Weston Karnes talks a good game. Or, more precisely, his new game is good for talking.
Karnes is the creator of “Let’s Get Real Bro,” a conversation card game geared toward guys who want to explore real talk around mental health, feelings, masculinity and more. It’s “’Cards Against Humanity’ meets your therapist,” promises the website built by Karnes.
Karnes is a Seattle tech worker with a product design background who seems to have been contemplating the 90 questions in his deck of cards for much of his adult life. He started his company last August and launched the game in December.
“It’s a lot of what I’ve cultivated over my life. That’s been an evolution,” Karnes said. “I didn’t always seek out more vulnerable, open conversations. I came from a place of a lot of social anxiety when I was younger.”
As he got older, Karnes found value in deeper conversations, group therapy and his own mental health. The game is aimed at guys because men tend to shy from getting together and having a deeper check-in with other men.
Tapping into his user experience skills, Karnes answered his own questions while contemplating and ultimately building “Let’s Get Real Bro”: Who needs this? How can it be more accessible? How do you make it feel fun?
The fun starts with the name and the branding and is threaded throughout the themes and questions in the game. In the game, an asker picks a card and reads a question and players write down their response. The askers choose a favorite reply, but it’s not really about winning.
Humor is important to Karnes. Rather than asking guys a question such as, “What don’t you like about yourself?” it’s framed instead as, “If you were dating yourself, what parts would really suck?”
Three are three levels of cards/conversations in the game: “kind of real,” “pretty real” and “super f***ing real.” The intention is to let people who are playing the game calibrate to a level of, “OK, this is good for me.”
“Most people don’t want to sit down and just get really into the thick of life, you have to balance it,” Karnes said.
The deck also contains “nudge cards” such as “dig deeper, dude,” “i love you, man” and “i feel you, bro” to spur player interaction.
Players who are ready for level four can move on to real therapy, if desired. Karnes has a sponsorship deal with BetterHelp, an online counseling company, and each game comes with a card redeemable for a free month of therapy. He’s also giving $1 from the sale of each $29 game to men’s mental health.
As he learns the ins and outs of building a brand by himself, through marketing and advertising, Karnes has a had a particularly good time finding his groove on social media. On Instagram he’s been doing mini game sessions with friends and other notable men, posing questions that lead to enlightening conversations.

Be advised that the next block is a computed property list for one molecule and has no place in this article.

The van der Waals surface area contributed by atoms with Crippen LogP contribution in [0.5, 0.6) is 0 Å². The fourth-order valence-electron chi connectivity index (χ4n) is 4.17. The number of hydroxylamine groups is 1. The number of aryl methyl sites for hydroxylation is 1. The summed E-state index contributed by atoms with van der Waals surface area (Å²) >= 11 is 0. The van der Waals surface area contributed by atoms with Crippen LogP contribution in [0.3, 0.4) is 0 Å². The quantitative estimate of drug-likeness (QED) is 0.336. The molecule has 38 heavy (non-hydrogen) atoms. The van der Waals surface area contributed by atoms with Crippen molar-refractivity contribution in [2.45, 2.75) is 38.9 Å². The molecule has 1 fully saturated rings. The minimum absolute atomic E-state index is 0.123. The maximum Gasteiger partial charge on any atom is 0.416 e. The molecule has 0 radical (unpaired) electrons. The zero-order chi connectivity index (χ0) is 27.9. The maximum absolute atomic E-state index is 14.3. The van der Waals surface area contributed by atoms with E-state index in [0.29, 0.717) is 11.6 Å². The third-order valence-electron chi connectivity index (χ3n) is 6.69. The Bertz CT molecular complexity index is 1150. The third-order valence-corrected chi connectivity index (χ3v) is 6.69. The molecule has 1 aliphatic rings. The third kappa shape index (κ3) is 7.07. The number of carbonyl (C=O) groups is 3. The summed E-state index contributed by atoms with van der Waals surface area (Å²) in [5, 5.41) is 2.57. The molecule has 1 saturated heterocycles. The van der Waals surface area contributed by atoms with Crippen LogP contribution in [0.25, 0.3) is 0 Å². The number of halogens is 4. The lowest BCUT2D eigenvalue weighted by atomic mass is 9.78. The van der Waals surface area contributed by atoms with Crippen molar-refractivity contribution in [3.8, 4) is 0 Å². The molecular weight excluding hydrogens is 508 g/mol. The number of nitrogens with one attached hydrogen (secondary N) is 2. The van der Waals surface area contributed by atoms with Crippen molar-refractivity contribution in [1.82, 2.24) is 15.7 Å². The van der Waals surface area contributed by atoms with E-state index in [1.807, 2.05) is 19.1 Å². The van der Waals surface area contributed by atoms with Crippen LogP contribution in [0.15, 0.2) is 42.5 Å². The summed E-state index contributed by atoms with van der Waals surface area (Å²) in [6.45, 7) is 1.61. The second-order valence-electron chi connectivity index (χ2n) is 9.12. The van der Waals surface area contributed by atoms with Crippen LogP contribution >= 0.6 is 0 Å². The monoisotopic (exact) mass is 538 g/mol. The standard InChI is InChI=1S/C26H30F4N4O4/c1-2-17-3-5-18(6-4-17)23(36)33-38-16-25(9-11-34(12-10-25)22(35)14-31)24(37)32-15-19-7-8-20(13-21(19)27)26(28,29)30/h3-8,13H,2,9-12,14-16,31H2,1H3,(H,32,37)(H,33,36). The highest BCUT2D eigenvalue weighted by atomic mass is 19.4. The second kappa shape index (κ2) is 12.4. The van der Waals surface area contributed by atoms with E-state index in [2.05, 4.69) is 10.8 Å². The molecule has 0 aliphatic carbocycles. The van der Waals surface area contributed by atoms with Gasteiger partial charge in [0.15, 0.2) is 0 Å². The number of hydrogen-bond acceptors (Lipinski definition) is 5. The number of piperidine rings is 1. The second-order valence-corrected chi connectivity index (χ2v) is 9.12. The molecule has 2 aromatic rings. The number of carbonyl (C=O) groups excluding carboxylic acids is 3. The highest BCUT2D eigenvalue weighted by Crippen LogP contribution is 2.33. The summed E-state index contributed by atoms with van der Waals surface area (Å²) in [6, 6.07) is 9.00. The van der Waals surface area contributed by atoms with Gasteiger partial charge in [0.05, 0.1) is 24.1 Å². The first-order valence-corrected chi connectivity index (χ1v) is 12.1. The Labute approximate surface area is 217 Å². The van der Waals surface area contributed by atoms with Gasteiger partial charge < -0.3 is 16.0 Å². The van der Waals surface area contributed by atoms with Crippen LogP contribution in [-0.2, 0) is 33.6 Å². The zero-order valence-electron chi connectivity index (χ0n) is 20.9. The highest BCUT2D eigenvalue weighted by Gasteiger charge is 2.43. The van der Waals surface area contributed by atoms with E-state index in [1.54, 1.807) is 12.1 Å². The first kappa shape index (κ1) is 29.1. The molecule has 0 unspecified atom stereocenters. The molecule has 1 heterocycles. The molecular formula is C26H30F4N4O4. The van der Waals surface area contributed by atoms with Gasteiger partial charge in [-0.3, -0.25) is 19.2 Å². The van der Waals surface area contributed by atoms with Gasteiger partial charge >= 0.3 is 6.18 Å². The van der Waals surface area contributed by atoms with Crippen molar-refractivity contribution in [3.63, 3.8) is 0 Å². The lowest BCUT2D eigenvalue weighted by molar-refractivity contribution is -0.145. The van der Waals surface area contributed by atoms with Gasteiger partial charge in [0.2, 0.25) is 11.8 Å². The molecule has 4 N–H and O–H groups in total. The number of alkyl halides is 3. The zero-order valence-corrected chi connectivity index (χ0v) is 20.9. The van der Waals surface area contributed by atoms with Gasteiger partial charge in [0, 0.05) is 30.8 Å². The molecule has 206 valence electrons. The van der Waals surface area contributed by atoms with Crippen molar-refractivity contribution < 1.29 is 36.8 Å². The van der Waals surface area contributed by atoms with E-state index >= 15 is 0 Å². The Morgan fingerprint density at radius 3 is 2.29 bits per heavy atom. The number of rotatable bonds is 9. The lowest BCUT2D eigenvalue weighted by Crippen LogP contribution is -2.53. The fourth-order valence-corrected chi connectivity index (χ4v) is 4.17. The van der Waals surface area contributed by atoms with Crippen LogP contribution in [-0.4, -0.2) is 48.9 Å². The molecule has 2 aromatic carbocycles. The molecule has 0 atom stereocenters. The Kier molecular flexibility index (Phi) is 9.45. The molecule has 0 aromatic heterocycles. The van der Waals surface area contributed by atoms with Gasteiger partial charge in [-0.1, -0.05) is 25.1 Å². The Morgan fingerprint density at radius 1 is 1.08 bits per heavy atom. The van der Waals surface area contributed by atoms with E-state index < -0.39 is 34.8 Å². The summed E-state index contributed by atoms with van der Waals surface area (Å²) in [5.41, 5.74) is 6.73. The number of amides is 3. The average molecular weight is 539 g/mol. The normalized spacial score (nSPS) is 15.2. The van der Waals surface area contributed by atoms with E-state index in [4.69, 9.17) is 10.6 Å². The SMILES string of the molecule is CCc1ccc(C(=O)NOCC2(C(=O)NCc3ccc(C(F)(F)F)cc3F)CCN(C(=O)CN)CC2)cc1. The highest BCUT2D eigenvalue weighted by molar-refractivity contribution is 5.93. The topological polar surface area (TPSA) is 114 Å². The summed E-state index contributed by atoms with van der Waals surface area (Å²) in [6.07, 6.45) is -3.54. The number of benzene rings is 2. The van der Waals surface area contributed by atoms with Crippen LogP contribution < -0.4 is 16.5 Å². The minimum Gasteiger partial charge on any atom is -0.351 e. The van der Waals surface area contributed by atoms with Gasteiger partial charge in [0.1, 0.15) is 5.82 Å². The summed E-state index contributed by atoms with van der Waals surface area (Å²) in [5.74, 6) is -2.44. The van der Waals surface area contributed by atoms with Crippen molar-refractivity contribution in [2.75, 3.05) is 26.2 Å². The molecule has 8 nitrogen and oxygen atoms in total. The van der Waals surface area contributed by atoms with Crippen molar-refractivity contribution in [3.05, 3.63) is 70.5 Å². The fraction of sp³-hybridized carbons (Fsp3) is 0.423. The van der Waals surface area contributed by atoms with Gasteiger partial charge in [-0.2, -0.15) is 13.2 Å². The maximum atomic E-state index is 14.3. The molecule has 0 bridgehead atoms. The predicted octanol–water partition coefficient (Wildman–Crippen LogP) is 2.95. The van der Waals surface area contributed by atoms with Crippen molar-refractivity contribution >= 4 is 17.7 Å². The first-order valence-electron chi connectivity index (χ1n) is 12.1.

Discussing emotions and masculinity and what makes a man a real man might be a good way to land on a watchlist for the woke in today’s supercharged political and cultural landscape. Karnes is keen to rise, in some circles, of the post-Trump definition of machismo, but he doesn’t shy from “getting real” and helping people of all stripes.
He thinks his brand can access a larger range of individuals through humor and honesty, and he’s attracting an audience in the early going.
“Let’s Get Real Bro” sold through a first run of 1,500 games and 5,000 more just arrived and were being sent out this week. Karnes hopes to sell a lot more by attracting a tech company or several that might want to gift the game to employees, especially during men’s mental health month in November.
The growth of the game and brand will happen in some obvious ways, such as themed expansion packs of cards, and in ways that will take nurturing, such as the continued building of a “Let’s Get Real Bro” community, online support groups or courses .
Karnes is also in the process of building out an iOS app so players can access the game on the go without a deck.
Surprisingly, Karnes is not a big game geek. He said he loses interest if something takes too long to learn. But “Let’s Get Real Bro” does tap in, sort of, to a past life with cards — he played online poker professionally for seven years.
“It’s funny how the cards have come full circle now. But this is very different,” he said, explaining that he uses it more as a tool than a game. “The intention of this game is a little bit more feeling oriented, to take us a little bit out of our head, and just connect.”